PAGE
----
Equipment procurement strategies become more groundbreaking in 2021

Katerina Jones Headshot
Updated Feb 26, 2021
three white semi-trucks parked in a row with for sale signs in their front windows
The reason for this stronger recovery for transportation fleets is a product of the country’s reopening plans that placed heavy dependence and shipping activity for transporters.

As the tumultuous economy of 2021 makes its way through the first quarter, businesses are encountering sporadic patterns of equipment investment demand depending on which market sectors they serve.

Based on the Equipment Lease Finance Foundation’s U.S. Equipment & Software Investment Momentum Monitor, most vertical sectors are showing historically weak momentum after the COVID-19 pandemic suddenly halted investment during the first half of 2020.

Many transportation segments are seeing quicker recovery

Vertical segments that are exceedingly impacted by a stalemate in consumer mobility, particularly aircraft, are most likely going to remain weak. However, other vertical segments have the possibility for a greater recovery, including Class-8 tractors, other industrial equipment, and medical equipment.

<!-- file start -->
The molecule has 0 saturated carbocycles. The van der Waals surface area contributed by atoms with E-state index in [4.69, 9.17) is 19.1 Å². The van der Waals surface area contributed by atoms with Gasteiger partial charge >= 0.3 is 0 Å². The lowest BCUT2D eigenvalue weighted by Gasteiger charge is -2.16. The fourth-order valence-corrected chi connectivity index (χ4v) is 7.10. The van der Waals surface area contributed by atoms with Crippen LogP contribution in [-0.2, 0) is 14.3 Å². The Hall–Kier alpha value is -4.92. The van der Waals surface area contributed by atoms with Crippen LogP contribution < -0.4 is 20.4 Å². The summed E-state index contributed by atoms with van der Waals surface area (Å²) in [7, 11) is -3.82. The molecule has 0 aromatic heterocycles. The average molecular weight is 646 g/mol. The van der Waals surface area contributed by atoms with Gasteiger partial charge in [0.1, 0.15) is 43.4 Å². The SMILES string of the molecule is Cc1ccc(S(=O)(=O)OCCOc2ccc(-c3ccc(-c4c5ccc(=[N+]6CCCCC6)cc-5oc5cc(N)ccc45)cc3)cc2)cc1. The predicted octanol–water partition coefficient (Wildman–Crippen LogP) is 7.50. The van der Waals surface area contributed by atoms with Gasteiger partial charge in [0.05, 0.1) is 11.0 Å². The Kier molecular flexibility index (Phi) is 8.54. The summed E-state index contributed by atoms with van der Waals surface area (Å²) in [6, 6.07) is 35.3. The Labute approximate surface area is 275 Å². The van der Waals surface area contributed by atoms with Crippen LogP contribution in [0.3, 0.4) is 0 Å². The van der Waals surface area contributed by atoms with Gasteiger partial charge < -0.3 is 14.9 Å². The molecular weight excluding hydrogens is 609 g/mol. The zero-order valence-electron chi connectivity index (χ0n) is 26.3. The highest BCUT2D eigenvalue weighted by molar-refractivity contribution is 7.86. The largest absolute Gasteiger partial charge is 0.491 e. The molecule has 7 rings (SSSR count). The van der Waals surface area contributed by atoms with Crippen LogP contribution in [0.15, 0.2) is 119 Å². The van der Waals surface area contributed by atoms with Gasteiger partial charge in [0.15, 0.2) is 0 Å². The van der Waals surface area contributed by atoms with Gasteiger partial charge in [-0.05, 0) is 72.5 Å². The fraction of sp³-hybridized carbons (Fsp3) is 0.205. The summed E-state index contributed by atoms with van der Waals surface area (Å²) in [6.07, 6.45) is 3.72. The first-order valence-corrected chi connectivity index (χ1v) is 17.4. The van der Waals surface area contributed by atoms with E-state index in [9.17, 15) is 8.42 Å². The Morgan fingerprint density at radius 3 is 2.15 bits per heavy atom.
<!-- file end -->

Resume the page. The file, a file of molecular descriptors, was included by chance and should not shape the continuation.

The reason for this stronger recovery for transportation fleets is a product of the country’s reopening plans that placed heavy dependence and shipping activity for transporters, which ultimately has put more miles on trucks on the road today. Subsequently, truck replacement and investment strategies will rise in 2021, and will be a pivotal decision for many companies going forward.

This recent activity has already begun to pick up, as the most recent figures show that North American Class-8 orders in December reached the fourth-highest volume ever, surpassing 50,000 for the second month in a row, according to ACT Research citing truck makers’ initial data.

Grocery, retail, health segments driving demand

With so much importance now on replacing older models with newer more reliable trucks, business owners and fleet operators face major decisions on how they will structure the financing of replacement units this year.

To start, transportation fleets are putting more miles on their trucks, which are handling an increase of shipments on everything from grocery orders, health and sanitation products, as well as everyday goods now purchased through online channels.

Altogether spending on during its two-day Prime Day event increased by 36% in the U.S. compared with its promotional day the year prior, according to research firm Edison Trends. Leading up to the event, research firm eMarketer forecasted that Amazon’s total U.S. Prime Day sales would reach $6.17 billion.

Trucks are also assured to play a massive role in the realm of transportation as COVID-19 vaccines continue to roll out in the coming months. Pfizer is just one of the many companies now distributing these medicines to millions of Americans. The company has manufactured a staging ground with 350 large freezers ready to serve the transportation of up to 100 million doses of vaccines, and another 1.3 billion later this year.